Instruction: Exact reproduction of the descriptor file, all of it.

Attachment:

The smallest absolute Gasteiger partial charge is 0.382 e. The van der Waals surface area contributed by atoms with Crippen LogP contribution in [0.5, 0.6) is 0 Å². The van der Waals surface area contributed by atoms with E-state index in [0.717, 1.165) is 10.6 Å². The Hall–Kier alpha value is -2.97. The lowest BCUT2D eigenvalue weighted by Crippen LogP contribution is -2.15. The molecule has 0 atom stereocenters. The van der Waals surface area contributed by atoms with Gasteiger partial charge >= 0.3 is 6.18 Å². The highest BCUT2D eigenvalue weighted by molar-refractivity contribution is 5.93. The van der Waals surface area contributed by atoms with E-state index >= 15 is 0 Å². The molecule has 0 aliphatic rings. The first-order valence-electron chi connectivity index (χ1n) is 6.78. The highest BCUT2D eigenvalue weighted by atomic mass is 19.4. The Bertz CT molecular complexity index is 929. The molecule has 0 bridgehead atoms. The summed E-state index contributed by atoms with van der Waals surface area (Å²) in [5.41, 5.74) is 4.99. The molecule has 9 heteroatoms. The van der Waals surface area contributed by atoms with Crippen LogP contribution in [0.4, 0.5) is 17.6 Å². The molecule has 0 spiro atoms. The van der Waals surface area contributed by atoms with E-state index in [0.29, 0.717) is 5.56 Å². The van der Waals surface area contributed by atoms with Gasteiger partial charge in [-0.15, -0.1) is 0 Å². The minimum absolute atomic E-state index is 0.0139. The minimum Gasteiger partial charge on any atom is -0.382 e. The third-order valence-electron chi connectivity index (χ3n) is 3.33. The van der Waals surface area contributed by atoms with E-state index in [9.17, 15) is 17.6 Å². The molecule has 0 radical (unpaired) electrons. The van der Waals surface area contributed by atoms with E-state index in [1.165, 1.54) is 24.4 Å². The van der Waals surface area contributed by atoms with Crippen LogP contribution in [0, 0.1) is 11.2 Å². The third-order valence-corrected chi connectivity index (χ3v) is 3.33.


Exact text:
The smallest absolute Gasteiger partial charge is 0.382 e. The van der Waals surface area contributed by atoms with Crippen LogP contribution in [0.5, 0.6) is 0 Å². The van der Waals surface area contributed by atoms with E-state index in [0.717, 1.165) is 10.6 Å². The Hall–Kier alpha value is -2.97. The lowest BCUT2D eigenvalue weighted by Crippen LogP contribution is -2.15. The molecule has 0 atom stereocenters. The van der Waals surface area contributed by atoms with Gasteiger partial charge >= 0.3 is 6.18 Å². The highest BCUT2D eigenvalue weighted by molar-refractivity contribution is 5.93. The van der Waals surface area contributed by atoms with E-state index >= 15 is 0 Å². The molecule has 0 aliphatic rings. The first-order valence-electron chi connectivity index (χ1n) is 6.78. The highest BCUT2D eigenvalue weighted by atomic mass is 19.4. The Bertz CT molecular complexity index is 929. The molecule has 0 bridgehead atoms. The summed E-state index contributed by atoms with van der Waals surface area (Å²) in [5.41, 5.74) is 4.99. The molecule has 9 heteroatoms. The van der Waals surface area contributed by atoms with Crippen LogP contribution in [0.4, 0.5) is 17.6 Å². The molecule has 0 spiro atoms. The van der Waals surface area contributed by atoms with E-state index in [0.29, 0.717) is 5.56 Å². The van der Waals surface area contributed by atoms with Gasteiger partial charge in [-0.15, -0.1) is 0 Å². The minimum absolute atomic E-state index is 0.0139. The minimum Gasteiger partial charge on any atom is -0.382 e. The third-order valence-electron chi connectivity index (χ3n) is 3.33. The van der Waals surface area contributed by atoms with E-state index in [9.17, 15) is 17.6 Å². The molecule has 0 radical (unpaired) electrons. The van der Waals surface area contributed by atoms with E-state index in [1.165, 1.54) is 24.4 Å². The van der Waals surface area contributed by atoms with Crippen LogP contribution in [0, 0.1) is 11.2 Å². The third-order valence-corrected chi connectivity index (χ3v) is 3.33.